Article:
WHERE AccountNumber IN :ss];

// A SOSL query with binds in all possible clauses

String myString1 = 'aaa';
String myString2 = 'bbb';
Integer myInt3 = 11;
String myString4 = 'ccc';
Integer myInt5 = 22;

List<List<SObject>> searchList = [FIND :myString1 IN ALL FIELDS 
                                  RETURNING 
                                     Account (Id, Name WHERE Name LIKE :myString2
                                              LIMIT :myInt3), 
                                     Contact, 
                                     Opportunity, 
                                     Lead 
                                  WITH DIVISION =:myString4 
                                  LIMIT :myInt5];


SOQL Query Examples
  1. sObject s = [SELECT Id, Name FROM Merchandise__c WHERE Name='Pencils'];

  1. String myName = 'Pencils';
  2. Merchandise__c[ ] ms = [SELECT Id FROM Merchandise__c WHERE Name=:myName];


  1. Double totalInventory = [SELECT Total_Inventory__c FROM Merchandise__c WHERE Name = 'Pencils'][0].Total_Inventory__c;
  2. System.debug('Total inventory: ' + totalInventory);

Output  :  Total inventory: 1000.0

SOSL Query Example


  1. List<List<SObject>> searchList = [FIND 'Pencil*' IN ALL FIELDS RETURNING
  2. Merchandise__c (Id, Name), Invoice_Statement__c];
  3. Merchandise__c[] merList = ((List<Merchandise__c>)searchList[0]);
  4. Invoice_Statement__c[] invList = ((List<Invoice_Statement__c>)searchList[1]);
  5. System.debug('Found ' + merList.size() + ' merchandise items.');
  6. System.debug('Found ' + invList.size() + ' invoice statements.');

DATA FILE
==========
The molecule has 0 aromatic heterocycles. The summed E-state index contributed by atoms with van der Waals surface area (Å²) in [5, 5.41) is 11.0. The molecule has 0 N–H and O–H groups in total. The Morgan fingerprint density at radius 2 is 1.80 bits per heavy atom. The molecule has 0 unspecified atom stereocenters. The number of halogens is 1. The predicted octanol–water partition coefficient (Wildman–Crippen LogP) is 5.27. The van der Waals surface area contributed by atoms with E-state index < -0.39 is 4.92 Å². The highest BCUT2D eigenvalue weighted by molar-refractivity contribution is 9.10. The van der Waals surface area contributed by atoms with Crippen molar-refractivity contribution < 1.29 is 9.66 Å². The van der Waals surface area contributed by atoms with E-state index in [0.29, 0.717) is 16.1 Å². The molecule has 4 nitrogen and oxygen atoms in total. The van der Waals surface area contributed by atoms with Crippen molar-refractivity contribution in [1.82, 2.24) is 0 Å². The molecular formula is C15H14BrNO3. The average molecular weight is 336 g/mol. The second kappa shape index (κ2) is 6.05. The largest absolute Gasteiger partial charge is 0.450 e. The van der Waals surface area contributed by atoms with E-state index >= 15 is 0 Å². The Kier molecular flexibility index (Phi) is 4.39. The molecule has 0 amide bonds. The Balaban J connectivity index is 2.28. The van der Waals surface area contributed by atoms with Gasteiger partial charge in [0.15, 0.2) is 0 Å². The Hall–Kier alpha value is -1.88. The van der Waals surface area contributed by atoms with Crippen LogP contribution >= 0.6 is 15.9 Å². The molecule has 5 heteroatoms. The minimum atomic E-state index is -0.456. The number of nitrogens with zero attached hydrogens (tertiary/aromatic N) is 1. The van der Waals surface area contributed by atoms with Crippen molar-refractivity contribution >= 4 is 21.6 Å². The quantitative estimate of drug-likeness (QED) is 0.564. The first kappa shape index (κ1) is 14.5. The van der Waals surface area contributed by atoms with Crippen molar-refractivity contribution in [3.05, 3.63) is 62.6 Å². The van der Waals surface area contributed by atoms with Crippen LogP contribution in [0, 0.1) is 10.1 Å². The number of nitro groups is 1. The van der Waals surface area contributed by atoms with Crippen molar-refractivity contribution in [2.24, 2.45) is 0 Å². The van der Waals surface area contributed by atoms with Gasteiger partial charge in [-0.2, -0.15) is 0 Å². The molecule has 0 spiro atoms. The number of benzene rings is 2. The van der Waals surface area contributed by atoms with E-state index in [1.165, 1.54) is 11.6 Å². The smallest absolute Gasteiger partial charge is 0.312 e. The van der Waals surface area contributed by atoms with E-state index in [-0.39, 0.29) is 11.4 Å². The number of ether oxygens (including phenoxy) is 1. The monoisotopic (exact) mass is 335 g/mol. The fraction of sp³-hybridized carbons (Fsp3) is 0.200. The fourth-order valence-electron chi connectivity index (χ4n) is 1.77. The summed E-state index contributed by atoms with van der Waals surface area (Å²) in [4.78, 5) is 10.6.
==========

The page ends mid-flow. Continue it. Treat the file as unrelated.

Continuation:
Output:
Found 1 merchandise items.
Found 0 invoice statements.

Choosing Between SOQL and SOSL

Problem
You know that the platform supports Salesforce.com Object Query Language (SOQL) and Salesforce.com Object Search Language (SOSL), but you don't know what the difference is between the two, or when to use one over the other.
Solution
A SOQL query is the equivalent of a SELECT clause in a SQL statement. Use SOQL with a query() call when:

  • You know in which objects or fields the data resides
  • You want to retrieve data from a single object or from multiple objects that are related to
  • one another
  • You want to count the number of records that meet particular criteria
  • You want to sort your results as part of the query
  • You want to retrieve data from number, date, or checkbox fields

A SOSL query is a programmatic way of performing a text-based search. Use SOSL with a
search() call when:

  • You don't know in which object or field the data resides and you want to find it in the most efficient way possible
  • You want to retrieve multiple objects and fields efficiently, and the objects may or may not be related to one another
  • You want to retrieve data for a particular division in an organization with Divisions, and you want to find it in the most efficient way possible

Tip: Although SOQL was previously the only one of the two query languages that allowed condition-based filtering with WHERE clauses, as of the Summer '07 release SOSL supports this functionality as well.


Querying Multiple Related Objects Using Relationship Queries


For each of the following examples, the child object is the object on which the relationship field (the foreign key) is defined, and the parent is the object that the child references:
Basic Child-to-Parent (Foreign Key) Traversal
To traverse a relationship from a child to a parent, use standard dot notation off the name of the relationship. For example, this SOQL query retrieves information about contacts from the Contact object, along with the name of each contact's related account (the parent object):

  1. SELECT Id, LastName, FirstName, Account.Name FROM Contact

Account is the name of the relationship that's defined by the AccountId lookup field on the Contact object. Using dot notation, this SOQL query retrieves the Name field on the account that is related through the Account relationship.